After weeks of rehearsals, the day finally came! At the beginning of our offering time of our second morning service yesterday, I quickly asked our Kids and Youth Worship Arts students to come to the platform. As students from all over the building poured into the isles, our youth narrators began to quote from Psalm 103. This was followed by four youth soloists singing verse one of the anthem. Then it happened. At a specific prescribed measure of the song, our combined Kid, Youth, and Adult Choirs began to fill our church with praise. It was glorious! What struck me was was not so much the quality of the singing, although I thought everyone did a outstanding job, rather, it was something much deeper. What we were expericing was a picture of what God desires of the church. From age 7 to age 70 worshippers and worship leaders were uniting their voices together in praise. It was a wonderful taste of Heaven.
While doing some research, I ran across the website, Music Mind Games. It is a secular music education site with an interesting approach to teaching music fundamentals. I really liked the solfege video of an original song entitled "Daily Do." It is from a workshop the instructor did with a group of music educators in Spain. The music and corresponding explanation can be found here.
This is not an official endorsement of the Music Mind Games site, as I don't know anything about the site or the instructor running it. Having said that, I do plan on further exploring this resource as a potential asset for my ministry. I really like the concept of using games to teach music reading concepts to kids. Experience has shown that when kids can enjoy the learning process, they stay motivated to embrace the ideas being taught. Teaching with style is a core value of Kids Worship Arts.
This semester I've decided to focus on teaching our kids to sing via an music education method called "Solfege." The "do, re, mi system" was made popular in our culture by Julie Andrews in the movie, The Sound of Music. However, this system has been around a very long time. It was invented in the eleventh century ago by a music theorist and teacher called Guido d' Arezzo. He was a monk who desired to devise a method to make it easier to teach music to his students. He utilized the opening syllables of a particular chant sung in his monastery. His system has been modified through the years, but the basic premise is still in place.
Today many music educators, including me, utilize a version called "movable do." Each pitch of a scale has a specific syllable associated with it. In this manner, the melody, or harmony part, of a song can be taught in a very singable manner. This gives the singers aural "handles" in which to learn the music and the skill of sight singing. In the nineteenth century, a man by the name of John Curwen added hand motions to the syllables. These motions, too, have been modified, but Curwen's original system can still be seen.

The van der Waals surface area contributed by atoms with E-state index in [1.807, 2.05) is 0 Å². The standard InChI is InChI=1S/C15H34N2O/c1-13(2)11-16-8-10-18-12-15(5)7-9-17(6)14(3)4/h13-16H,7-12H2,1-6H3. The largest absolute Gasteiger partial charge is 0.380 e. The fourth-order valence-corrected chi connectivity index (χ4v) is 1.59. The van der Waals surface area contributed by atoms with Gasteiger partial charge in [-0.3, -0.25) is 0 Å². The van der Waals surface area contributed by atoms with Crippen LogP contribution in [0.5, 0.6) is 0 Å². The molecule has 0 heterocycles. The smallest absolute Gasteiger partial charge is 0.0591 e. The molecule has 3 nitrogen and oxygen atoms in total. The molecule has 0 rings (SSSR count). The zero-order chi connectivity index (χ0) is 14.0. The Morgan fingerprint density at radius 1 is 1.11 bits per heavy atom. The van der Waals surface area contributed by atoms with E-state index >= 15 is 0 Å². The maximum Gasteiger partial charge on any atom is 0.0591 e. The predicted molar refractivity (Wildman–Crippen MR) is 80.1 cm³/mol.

This brings us to today. By teaching my kids to sing Solefege, it helps them learn new music faster and makes them better musicians. It did wonders for my ability to sight sing once I learned this system in Seminary. It is a means to an end - the ability to sight sing choral music. However, it is a proven teaching tool toward that end, and the kids really seem to enjoy the teaching process of using the syllables and hand motions to learn a song.
For the past several weeks, my friend, Brandon, and I have been tag-team teaching our third and fourth graders. He teaches basic drumming, and I teach mini-keyboards and music staff reading. The kids really seem to be enjoying the class. The pic accompanying this post shows a few of the girls enthusiastically getting into what Brandon is teaching. It is amazing what a creative teacher can accomplish with just a set of inexpensive plastic garbage cans and a pair of drum sticks. Tonight, Brandon was transitioning the kids from the fruit rhythm counting (grape, kiwi, blueberry) he had utilized for the past couple of sessions to the more traditional beat counting method (1&2&3&4&). The kids caught on pretty quickly.
The full third and fourth grade class is pretty large for how and what we teach, so we divide the class into two groups each week. This evening while the girls were drumming, the third and fourth grade boys were taking a baritone ukulele class next door. The girls had just returned from that class a few minutes prior. (For more information on how we utilize fruit syllables in teaching rhythm, check out the blog post dated October 18, 2016. For more information about our baritone ukulele class, see the blog post dated October 19, 2016.)
We've purchased the anthem, "Saving One," from Lifeway Worship to use with our combined Adult, Youth, and Children's Choirs. It is a wonderful multi-generation anthem - well written and with a vocal range that is just perfect for kids. Tonight, I'll begin the process of teaching the refrain to the kids. I've only allotted about 10 minutes of rehearsal time to teach it to them. As I see it, I have basically three choices: teach it by rote (play the song for the kids and then let them repeat it back), use solfege syllables (do, re, mi, etc.), or use numbers (1, 2, 3, etc corresponding to the pitches of the song's key, which in this case is F major.) There is really no wrong answer here, but one of these methods is probably better for teaching this particular group of kids. (See the included pictures below for examples.) The ultimate musical goal for this learning process is for the kids to learn the tools to be able to follow along in their choral music. (There are spiritual goals as well, but that is a different post.)